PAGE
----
FCC looking into Google Voice ‘call blocking’

“The Federal Communications Commission has sent Google Inc. an inquiry about the company’s Voice Internet-calling service, following calls for an investigation into whether it violates a prohibition on so-called call blocking,” John Letzing reports for MarketWatch.

“In a letter sent to the company Friday, Sharon Gillett, the FCC’s wireline competition bureau chief, notes that reports indicate Google is restricting some calls made through the Voice service to rural areas, thus reducing its operating expenses,” Letzing reports.

“Gillett says that such call blocking is prohibited, and asks Google to answer questions including how it chooses which calls to restrict, and whether its service should be classified as a ‘telecommunications service,'” Letzing reports. “‘We are interested in gathering facts that can provide a more complete understanding of this situation,’ Gillett writes in the letter, adding that Google has until Oct. 28 to respond.”

Letzing reports, “AT&T last month complained to the FCC that Voice is merely a “creatively packaged” traditional telecommunications service, and that Google’s call blocking through Voice violates the principle of network neutrality — a principle championed in the past by both Google and FCC Chairman Julius Genachowski.”

Full article here.

Fawn Johnson reports for Dow Jones Newswires, “AT&T and other carriers tried a similar tactic several years ago. They were rebuked by the FCC, which said common-carrier telephone companies can’t pick and choose the numbers they will patch through and those they will block.”

“Google says its phone management service isn’t subject to the same common carrier telephone rules because it is free and consumers can use it only if they have a traditional telephone line,” Johnson reports.

“The group of lawmakers, including Reps. Steve Buyer, R-Ind., Charlie Melancon, D-La., Michele Bachmann, R-Minn., and John Barrow, D-Ga., said in their letter to the FCC that rural consumers would be most harmed if Google is allowed to ‘evade compliance with important principles of access and competition,'” Johnson reports.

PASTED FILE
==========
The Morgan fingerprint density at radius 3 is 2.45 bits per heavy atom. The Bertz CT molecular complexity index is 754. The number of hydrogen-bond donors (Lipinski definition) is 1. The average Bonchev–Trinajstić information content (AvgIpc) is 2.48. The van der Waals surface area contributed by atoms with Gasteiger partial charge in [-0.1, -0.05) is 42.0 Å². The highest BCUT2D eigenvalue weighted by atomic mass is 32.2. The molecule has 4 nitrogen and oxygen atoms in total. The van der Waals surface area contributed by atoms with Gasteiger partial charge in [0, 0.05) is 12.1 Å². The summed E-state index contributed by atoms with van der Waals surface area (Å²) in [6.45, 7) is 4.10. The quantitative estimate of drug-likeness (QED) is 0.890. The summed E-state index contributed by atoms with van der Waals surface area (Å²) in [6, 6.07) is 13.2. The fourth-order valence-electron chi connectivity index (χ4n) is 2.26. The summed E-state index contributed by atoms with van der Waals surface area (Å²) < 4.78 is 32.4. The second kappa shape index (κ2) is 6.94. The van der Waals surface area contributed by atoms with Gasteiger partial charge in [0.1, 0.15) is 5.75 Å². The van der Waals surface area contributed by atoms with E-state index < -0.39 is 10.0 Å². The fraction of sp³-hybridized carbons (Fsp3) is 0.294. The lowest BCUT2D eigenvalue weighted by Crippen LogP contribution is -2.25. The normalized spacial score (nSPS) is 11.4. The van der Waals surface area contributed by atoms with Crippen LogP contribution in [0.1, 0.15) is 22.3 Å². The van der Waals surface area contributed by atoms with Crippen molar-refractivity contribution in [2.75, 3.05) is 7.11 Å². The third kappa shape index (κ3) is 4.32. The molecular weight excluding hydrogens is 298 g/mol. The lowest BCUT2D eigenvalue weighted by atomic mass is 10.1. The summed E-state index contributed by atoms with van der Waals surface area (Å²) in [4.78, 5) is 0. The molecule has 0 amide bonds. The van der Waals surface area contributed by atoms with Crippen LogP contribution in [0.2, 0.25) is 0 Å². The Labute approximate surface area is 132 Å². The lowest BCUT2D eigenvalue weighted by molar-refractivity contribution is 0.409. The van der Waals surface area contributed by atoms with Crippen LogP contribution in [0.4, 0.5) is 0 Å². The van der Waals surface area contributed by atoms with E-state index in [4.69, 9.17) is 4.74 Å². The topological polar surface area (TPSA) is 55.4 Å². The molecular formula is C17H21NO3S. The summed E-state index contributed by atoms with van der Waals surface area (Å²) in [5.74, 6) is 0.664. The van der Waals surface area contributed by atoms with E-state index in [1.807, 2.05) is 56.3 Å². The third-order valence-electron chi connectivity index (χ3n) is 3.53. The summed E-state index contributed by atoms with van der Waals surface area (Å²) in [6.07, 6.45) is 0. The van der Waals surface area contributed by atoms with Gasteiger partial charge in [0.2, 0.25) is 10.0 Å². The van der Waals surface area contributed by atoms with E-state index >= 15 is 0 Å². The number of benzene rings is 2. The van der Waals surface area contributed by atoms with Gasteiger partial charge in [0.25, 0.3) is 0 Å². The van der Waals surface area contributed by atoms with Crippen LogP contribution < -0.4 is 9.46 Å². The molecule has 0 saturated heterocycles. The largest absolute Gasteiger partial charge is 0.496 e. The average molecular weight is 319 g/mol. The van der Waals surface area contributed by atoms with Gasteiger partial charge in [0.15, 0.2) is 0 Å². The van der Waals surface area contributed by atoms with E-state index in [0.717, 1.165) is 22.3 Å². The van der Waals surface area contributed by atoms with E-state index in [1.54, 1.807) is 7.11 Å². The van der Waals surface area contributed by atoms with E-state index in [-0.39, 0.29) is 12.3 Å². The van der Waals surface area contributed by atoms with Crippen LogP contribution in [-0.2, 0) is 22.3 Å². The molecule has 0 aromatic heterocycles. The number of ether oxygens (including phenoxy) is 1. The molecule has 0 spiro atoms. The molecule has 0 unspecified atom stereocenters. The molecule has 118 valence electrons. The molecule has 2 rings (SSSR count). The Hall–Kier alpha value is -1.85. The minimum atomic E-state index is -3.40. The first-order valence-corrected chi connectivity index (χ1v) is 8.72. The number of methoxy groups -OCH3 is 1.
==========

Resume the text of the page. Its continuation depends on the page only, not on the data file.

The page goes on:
Johnson reports, “The FCC had no official comment on the letter. The agency already is taking a look at Google Voice because it doesn’t appear in the application store for Apple Inc.’s popular iPhone.”

Full article here.


  1. If I understand this, the ability for us (consumers) to have competing VoIP services available on iPhone hinges on decisions such as this one. The overriding prince being “what’s good for the goose is good for the gander”, if Google is to be allowed to have its GoogleVoice app on iPhone (and AT&T), then by the same token, they should also be required to do what other telcos have to do — make connections to ALL landlines, instead of picking and choosing whom to connect based on how much it costs them.

    Not exactly blah, blah.

  2. A critical piece of this story has to do with the higher fees charged in some rural areas for access to their phone lines – those are the fees Google is avoiding.

    The crux of the issue has to do with whether Google is wrong to avoid paying those fees, or if the fees being charged are ridiculously high to begin with just to get more money out of the telecos? It seems to me a balanced inquiry has to look at both sides of that equation.

    Not defending either side, just hoping that the FCC is weighing both sides carefully here.

  3. I thought so… this Ars Technica article on “traffic pumping” outlines another very crucial angle to this story: http://arstechnica.com/tech-policy/news/2009/10/att-accused-of-regulatory-capitalism-as-fcc-probes-google-voice.ars

    “This issue has nothing to do with network neutrality or rural America,” even Google concedes. “This is about outdated carrier compensation rules that are fundamentally broken and in need of repair by the FCC.” The connection to net neutrality may be dubious, but by linking the traffic pumping problem to Google Voice, AT&T;has succeeded in getting the issue on the regulatory front burner.

  4. This is part and parcel of government regulation of prices, called tariffs. The regulations are always out of date. Another example of this was Judge Green’s decision breaking up the original AT&T;. The economic basis for this decision was that long distance was a cash cow, which was true at the time. With the impact of digital technology and competitors such as MCI, the bottom fell out of the long distance market, leaving AT&T;in a tight spot. I worked in the the telephony equipment business from 1982 to 200 and had a front row seat to this show. Price regulation is always political in nature and always based on out of date situations.

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